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Madrid’s pollution problem

City needs long-term plans to fight smog, not just driving restrictions based on license plates

Madrid City Hall, which is run by leftist bloc Ahora Madrid, has taken the historic decision today to prohibit the entry of vehicles in the center of the capital with license plates ending in an even number, given the high levels of nitrogen dioxide currently in the air, and the dense layer of atmospheric pollutants hovering over the city.

A couple look out at a smog-stained Madrid skyline.
A couple look out at a smog-stained Madrid skyline.

The decision to implement phase 3 of the council’s environmental protocol – which means that the two first phases, speed limits on access routes into the capital and a ban on parking in regulated spaces for non-residents, will also remain in place – can only be qualified as a sensible response to what has been confirmed as one of the most serious problems facing large contemporary urban areas. Atmospheric pollution is a serious and imminent danger for health, and will not be brought under control unless urgent measures are taken, such as the aforementioned, and others that are longer term and just as forceful.

There are very few arguments, perhaps none at all, to reject the convenience of restricting traffic in the current circumstances. The first duty of a local council is to guarantee the health of citizens, and it is evident that the high level of pollutants in the air, caused by vehicle emissions and central heating units, is having an adverse effect on the general health of Madrileños. Nor is it an exaggerated or extreme measure: a number of European cities have put similar plans into place, because they understand that this is the best way to bring down pollution. Irresponsible behavior is doing the opposite, i.e. those local administrations that for years have refused to take any kind of drastic and efficient decisions, no matter how unpopular.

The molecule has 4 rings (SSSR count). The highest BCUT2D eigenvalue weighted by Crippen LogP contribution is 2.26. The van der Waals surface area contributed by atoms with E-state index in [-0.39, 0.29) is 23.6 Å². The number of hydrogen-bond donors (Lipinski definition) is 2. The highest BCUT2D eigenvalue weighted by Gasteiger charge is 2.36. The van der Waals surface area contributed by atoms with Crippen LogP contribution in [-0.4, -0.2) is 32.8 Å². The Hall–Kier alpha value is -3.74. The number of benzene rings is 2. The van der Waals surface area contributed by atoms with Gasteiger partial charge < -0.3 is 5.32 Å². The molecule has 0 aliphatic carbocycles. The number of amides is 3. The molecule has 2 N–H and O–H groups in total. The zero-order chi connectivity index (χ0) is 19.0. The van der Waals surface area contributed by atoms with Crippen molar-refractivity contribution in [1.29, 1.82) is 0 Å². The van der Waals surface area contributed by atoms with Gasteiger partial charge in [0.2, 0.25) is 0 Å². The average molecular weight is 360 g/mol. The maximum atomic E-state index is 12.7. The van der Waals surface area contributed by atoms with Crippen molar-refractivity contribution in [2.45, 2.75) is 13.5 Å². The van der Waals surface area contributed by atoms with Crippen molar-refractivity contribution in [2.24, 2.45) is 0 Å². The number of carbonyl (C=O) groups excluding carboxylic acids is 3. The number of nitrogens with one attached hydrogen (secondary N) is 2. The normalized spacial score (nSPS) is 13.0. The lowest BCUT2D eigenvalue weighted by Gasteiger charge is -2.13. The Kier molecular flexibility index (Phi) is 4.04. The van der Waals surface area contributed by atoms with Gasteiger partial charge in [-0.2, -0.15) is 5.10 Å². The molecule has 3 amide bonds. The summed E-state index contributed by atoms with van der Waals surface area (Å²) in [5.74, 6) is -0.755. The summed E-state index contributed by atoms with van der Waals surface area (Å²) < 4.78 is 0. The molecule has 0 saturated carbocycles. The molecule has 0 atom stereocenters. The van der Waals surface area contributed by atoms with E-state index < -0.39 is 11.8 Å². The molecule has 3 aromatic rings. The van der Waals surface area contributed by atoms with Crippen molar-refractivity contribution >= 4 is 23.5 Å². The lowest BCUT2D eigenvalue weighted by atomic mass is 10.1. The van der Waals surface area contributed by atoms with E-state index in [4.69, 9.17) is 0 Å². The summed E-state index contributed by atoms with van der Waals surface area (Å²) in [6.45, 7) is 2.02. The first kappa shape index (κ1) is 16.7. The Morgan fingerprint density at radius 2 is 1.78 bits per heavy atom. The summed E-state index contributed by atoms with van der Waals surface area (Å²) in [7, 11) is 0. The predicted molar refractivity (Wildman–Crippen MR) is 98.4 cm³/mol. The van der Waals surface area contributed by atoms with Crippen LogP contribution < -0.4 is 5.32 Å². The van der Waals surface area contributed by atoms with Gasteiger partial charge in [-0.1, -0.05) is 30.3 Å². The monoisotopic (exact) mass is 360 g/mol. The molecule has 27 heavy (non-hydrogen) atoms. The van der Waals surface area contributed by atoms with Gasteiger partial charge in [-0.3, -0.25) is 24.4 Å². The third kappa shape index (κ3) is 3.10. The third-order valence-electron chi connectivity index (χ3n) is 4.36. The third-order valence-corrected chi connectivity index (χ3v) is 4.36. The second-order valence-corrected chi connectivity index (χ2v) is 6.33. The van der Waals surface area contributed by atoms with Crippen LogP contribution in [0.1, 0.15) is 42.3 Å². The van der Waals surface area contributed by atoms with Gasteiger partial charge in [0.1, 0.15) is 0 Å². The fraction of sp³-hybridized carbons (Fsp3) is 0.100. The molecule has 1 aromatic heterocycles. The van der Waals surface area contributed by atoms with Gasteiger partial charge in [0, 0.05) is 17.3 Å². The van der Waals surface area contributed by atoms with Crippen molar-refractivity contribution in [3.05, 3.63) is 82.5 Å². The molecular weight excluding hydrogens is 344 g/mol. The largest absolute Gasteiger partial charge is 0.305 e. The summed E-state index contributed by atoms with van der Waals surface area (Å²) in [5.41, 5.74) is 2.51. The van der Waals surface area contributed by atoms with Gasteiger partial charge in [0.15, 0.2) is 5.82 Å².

It is worth remembering that we are dealing with a situation of environmental emergency

The arguments of municipal parties that reject traffic limitations appear irrelevant and lack credibility. Arguing that selectively closing the center of Madrid is an “ideological decision,” as the conservative Popular Party (PP) has stated, invites the question as to which measures this group would suggest in order to bring down pollution; or if the PP believes that the freedom to use cars is more important than the health of Madrileños. The call for consensus over which restrictive measures should be taken appears reasonable, but it is worth remembering that we are dealing with a situation of environmental emergency. It’s not that different, in fact, from that suffered by other large cities, which have also opted for similar – or even more rigorous – measures.

Madrid City Hall must take into account that while this response has been the correct one, that dirty air in cities tends to become a chronic problem that is not only dealt with via sporadic or discretionary measures. The most efficient way of ending the problem of pollution is to approve medium- and long-term plans to improve public transport, to modernize vehicles used in the city (lower emissions, for example), to limit the number of private cars in the city at all times (London and Rome are the best examples), and to reduce the timetable for deliveries to stores, business and other establishments. This plan should and must be agreed with all the parties involved.

English version by Simon Hunter.

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